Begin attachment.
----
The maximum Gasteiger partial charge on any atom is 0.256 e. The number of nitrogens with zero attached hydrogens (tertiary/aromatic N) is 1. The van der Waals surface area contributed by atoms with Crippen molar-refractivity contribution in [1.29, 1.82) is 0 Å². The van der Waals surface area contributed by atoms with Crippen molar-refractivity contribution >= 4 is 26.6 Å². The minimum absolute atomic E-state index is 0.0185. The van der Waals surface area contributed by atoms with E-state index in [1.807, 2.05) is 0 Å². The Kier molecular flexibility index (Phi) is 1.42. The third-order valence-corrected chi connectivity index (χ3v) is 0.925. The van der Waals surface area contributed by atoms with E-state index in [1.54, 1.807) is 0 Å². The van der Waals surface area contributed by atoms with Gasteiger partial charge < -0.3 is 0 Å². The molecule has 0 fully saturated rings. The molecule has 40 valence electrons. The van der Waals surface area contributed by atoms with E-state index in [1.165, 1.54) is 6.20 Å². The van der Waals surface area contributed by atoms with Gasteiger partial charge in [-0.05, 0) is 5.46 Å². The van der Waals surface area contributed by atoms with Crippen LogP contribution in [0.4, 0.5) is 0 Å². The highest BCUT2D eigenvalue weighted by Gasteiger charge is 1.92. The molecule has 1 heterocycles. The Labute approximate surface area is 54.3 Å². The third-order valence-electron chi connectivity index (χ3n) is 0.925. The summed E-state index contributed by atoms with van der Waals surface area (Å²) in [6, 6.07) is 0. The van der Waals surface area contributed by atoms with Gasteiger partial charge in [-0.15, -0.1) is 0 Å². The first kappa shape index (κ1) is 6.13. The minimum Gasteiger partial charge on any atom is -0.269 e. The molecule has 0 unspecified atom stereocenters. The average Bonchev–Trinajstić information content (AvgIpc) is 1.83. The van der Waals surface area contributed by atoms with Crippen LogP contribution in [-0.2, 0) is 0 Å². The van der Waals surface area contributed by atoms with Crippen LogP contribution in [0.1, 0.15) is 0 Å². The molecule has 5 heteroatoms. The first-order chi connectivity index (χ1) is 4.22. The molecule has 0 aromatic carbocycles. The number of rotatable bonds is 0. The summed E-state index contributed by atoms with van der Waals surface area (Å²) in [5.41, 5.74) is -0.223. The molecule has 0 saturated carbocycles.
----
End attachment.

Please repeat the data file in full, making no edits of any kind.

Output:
The maximum Gasteiger partial charge on any atom is 0.256 e. The number of nitrogens with zero attached hydrogens (tertiary/aromatic N) is 1. The van der Waals surface area contributed by atoms with Crippen molar-refractivity contribution in [1.29, 1.82) is 0 Å². The van der Waals surface area contributed by atoms with Crippen molar-refractivity contribution >= 4 is 26.6 Å². The minimum absolute atomic E-state index is 0.0185. The van der Waals surface area contributed by atoms with E-state index in [1.807, 2.05) is 0 Å². The Kier molecular flexibility index (Phi) is 1.42. The third-order valence-corrected chi connectivity index (χ3v) is 0.925. The van der Waals surface area contributed by atoms with E-state index in [1.54, 1.807) is 0 Å². The van der Waals surface area contributed by atoms with Gasteiger partial charge < -0.3 is 0 Å². The molecule has 0 fully saturated rings. The molecule has 40 valence electrons. The van der Waals surface area contributed by atoms with E-state index in [1.165, 1.54) is 6.20 Å². The van der Waals surface area contributed by atoms with Gasteiger partial charge in [-0.05, 0) is 5.46 Å². The van der Waals surface area contributed by atoms with Crippen LogP contribution in [0.4, 0.5) is 0 Å². The highest BCUT2D eigenvalue weighted by Gasteiger charge is 1.92. The molecule has 1 heterocycles. The Labute approximate surface area is 54.3 Å². The third-order valence-electron chi connectivity index (χ3n) is 0.925. The summed E-state index contributed by atoms with van der Waals surface area (Å²) in [6, 6.07) is 0. The van der Waals surface area contributed by atoms with Gasteiger partial charge in [-0.15, -0.1) is 0 Å². The first kappa shape index (κ1) is 6.13. The minimum Gasteiger partial charge on any atom is -0.269 e. The molecule has 0 unspecified atom stereocenters. The average Bonchev–Trinajstić information content (AvgIpc) is 1.83. The van der Waals surface area contributed by atoms with Crippen LogP contribution in [-0.2, 0) is 0 Å². The van der Waals surface area contributed by atoms with Crippen LogP contribution in [0.1, 0.15) is 0 Å². The molecule has 5 heteroatoms. The first-order chi connectivity index (χ1) is 4.22. The molecule has 0 aromatic carbocycles. The number of rotatable bonds is 0. The summed E-state index contributed by atoms with van der Waals surface area (Å²) in [5.41, 5.74) is -0.223. The molecule has 0 saturated carbocycles.